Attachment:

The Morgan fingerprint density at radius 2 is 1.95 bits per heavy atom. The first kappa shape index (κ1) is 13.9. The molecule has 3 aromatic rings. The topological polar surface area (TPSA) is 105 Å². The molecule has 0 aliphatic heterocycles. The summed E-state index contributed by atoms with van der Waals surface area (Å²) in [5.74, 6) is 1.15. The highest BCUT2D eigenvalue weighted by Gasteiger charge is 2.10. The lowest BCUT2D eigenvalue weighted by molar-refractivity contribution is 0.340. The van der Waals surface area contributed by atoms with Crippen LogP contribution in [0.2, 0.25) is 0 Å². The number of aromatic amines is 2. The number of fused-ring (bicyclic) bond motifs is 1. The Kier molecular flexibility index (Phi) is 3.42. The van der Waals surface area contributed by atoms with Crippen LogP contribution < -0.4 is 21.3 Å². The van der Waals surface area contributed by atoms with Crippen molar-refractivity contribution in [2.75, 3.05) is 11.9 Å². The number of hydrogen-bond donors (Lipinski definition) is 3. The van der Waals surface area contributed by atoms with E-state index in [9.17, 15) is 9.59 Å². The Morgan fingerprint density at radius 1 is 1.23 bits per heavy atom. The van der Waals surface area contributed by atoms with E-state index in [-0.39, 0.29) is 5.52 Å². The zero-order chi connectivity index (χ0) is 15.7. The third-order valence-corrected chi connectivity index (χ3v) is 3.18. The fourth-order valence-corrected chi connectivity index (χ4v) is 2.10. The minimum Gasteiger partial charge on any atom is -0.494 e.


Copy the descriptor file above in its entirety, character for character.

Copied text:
The Morgan fingerprint density at radius 2 is 1.95 bits per heavy atom. The first kappa shape index (κ1) is 13.9. The molecule has 3 aromatic rings. The topological polar surface area (TPSA) is 105 Å². The molecule has 0 aliphatic heterocycles. The summed E-state index contributed by atoms with van der Waals surface area (Å²) in [5.74, 6) is 1.15. The highest BCUT2D eigenvalue weighted by Gasteiger charge is 2.10. The lowest BCUT2D eigenvalue weighted by molar-refractivity contribution is 0.340. The van der Waals surface area contributed by atoms with Crippen LogP contribution in [0.2, 0.25) is 0 Å². The number of aromatic amines is 2. The number of fused-ring (bicyclic) bond motifs is 1. The Kier molecular flexibility index (Phi) is 3.42. The van der Waals surface area contributed by atoms with Crippen LogP contribution < -0.4 is 21.3 Å². The van der Waals surface area contributed by atoms with Crippen molar-refractivity contribution in [2.75, 3.05) is 11.9 Å². The number of hydrogen-bond donors (Lipinski definition) is 3. The van der Waals surface area contributed by atoms with E-state index in [9.17, 15) is 9.59 Å². The Morgan fingerprint density at radius 1 is 1.23 bits per heavy atom. The van der Waals surface area contributed by atoms with E-state index in [-0.39, 0.29) is 5.52 Å². The zero-order chi connectivity index (χ0) is 15.7. The third-order valence-corrected chi connectivity index (χ3v) is 3.18. The fourth-order valence-corrected chi connectivity index (χ4v) is 2.10. The minimum Gasteiger partial charge on any atom is -0.494 e.